In an effort to move away from teacher-driven, seat-time based education, the State of Maine has adopted a new approach to demonstrating college-and-career readiness: Proficiency-Based Learning. Rather than a credit-based, linear model to education, the PBL model encourages student-driven, anywhere/anytime education that encourages community involvement to solve real-world challenges. Students will demonstrate content and skills knowledge in their discipline in a way that proves proficiency, rather than an aggregate “passing grade” that may gloss-over failed standards. Teachers, students, parents, and community leaders help design instruction and assessments that help a student demonstrate their learning in a way that accentuates his/her strengths. This helps students see relevance of in-school concepts and their connection to the community and world in which they live.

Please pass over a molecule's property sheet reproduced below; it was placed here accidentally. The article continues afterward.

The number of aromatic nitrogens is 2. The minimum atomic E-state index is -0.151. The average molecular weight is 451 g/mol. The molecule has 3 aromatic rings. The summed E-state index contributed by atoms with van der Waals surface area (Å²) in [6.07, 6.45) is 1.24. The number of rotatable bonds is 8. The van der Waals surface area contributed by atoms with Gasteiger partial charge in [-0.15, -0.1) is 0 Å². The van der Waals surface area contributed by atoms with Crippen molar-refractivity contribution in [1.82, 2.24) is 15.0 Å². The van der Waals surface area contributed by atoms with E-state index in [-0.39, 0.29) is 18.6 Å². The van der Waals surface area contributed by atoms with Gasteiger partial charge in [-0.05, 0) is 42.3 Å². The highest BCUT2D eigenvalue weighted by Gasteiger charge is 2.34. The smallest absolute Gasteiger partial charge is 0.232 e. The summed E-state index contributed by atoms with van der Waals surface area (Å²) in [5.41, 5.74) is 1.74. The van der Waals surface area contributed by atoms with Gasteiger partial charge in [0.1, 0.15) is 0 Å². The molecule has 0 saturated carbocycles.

This model encourages (very nearly requires) involvement from a variety of community stakeholders: business, para-educational groups, teachers, parents, administrators, and government. The Maine After School Network sees this as a brilliant opportunity for expanding out of school learning, not only as a means of further education, but as a way for students to prove their mastery of content objectives in a setting that is more comfortable for the student. Through educational and community partnerships, students and teachers can achieve the anytime/anywhere learning that is promoted by the Department of Education’s Strategic Framework.